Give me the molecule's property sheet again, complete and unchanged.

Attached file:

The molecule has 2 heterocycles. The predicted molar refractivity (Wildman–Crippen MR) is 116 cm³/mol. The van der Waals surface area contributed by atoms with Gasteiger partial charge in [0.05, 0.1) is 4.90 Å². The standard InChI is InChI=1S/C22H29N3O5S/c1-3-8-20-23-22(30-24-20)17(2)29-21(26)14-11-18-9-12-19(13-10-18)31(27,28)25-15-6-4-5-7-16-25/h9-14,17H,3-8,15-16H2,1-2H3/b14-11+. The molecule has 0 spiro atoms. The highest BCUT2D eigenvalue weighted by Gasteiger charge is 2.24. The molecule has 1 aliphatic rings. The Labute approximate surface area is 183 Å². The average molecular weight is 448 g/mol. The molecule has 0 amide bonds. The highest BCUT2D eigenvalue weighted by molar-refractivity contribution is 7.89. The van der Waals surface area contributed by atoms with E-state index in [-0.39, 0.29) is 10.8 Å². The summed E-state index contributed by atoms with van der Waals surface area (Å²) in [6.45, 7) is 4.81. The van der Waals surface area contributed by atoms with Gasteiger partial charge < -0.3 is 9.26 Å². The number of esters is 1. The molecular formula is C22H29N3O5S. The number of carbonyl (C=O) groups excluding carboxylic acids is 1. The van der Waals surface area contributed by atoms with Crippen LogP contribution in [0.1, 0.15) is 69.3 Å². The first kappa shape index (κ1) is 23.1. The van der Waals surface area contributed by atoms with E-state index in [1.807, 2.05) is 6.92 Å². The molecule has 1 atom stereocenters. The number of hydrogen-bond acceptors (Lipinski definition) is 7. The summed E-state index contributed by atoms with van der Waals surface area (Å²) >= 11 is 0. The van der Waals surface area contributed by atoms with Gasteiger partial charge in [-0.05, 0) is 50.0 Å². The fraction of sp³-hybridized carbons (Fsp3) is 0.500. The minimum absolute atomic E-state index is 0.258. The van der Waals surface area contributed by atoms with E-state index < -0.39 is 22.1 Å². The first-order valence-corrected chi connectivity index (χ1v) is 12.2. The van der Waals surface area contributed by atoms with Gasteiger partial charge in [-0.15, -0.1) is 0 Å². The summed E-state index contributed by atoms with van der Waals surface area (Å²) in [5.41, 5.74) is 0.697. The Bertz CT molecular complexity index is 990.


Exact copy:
The molecule has 2 heterocycles. The predicted molar refractivity (Wildman–Crippen MR) is 116 cm³/mol. The van der Waals surface area contributed by atoms with Gasteiger partial charge in [0.05, 0.1) is 4.90 Å². The standard InChI is InChI=1S/C22H29N3O5S/c1-3-8-20-23-22(30-24-20)17(2)29-21(26)14-11-18-9-12-19(13-10-18)31(27,28)25-15-6-4-5-7-16-25/h9-14,17H,3-8,15-16H2,1-2H3/b14-11+. The molecule has 0 spiro atoms. The highest BCUT2D eigenvalue weighted by Gasteiger charge is 2.24. The molecule has 1 aliphatic rings. The Labute approximate surface area is 183 Å². The average molecular weight is 448 g/mol. The molecule has 0 amide bonds. The highest BCUT2D eigenvalue weighted by molar-refractivity contribution is 7.89. The van der Waals surface area contributed by atoms with E-state index in [-0.39, 0.29) is 10.8 Å². The summed E-state index contributed by atoms with van der Waals surface area (Å²) in [6.45, 7) is 4.81. The van der Waals surface area contributed by atoms with Gasteiger partial charge < -0.3 is 9.26 Å². The number of esters is 1. The molecular formula is C22H29N3O5S. The number of carbonyl (C=O) groups excluding carboxylic acids is 1. The van der Waals surface area contributed by atoms with Crippen LogP contribution in [0.1, 0.15) is 69.3 Å². The first kappa shape index (κ1) is 23.1. The van der Waals surface area contributed by atoms with E-state index in [1.807, 2.05) is 6.92 Å². The molecule has 1 atom stereocenters. The number of hydrogen-bond acceptors (Lipinski definition) is 7. The summed E-state index contributed by atoms with van der Waals surface area (Å²) >= 11 is 0. The van der Waals surface area contributed by atoms with Gasteiger partial charge in [-0.05, 0) is 50.0 Å². The fraction of sp³-hybridized carbons (Fsp3) is 0.500. The minimum absolute atomic E-state index is 0.258. The van der Waals surface area contributed by atoms with E-state index < -0.39 is 22.1 Å². The first-order valence-corrected chi connectivity index (χ1v) is 12.2. The van der Waals surface area contributed by atoms with Gasteiger partial charge in [-0.15, -0.1) is 0 Å². The summed E-state index contributed by atoms with van der Waals surface area (Å²) in [5.41, 5.74) is 0.697. The Bertz CT molecular complexity index is 990.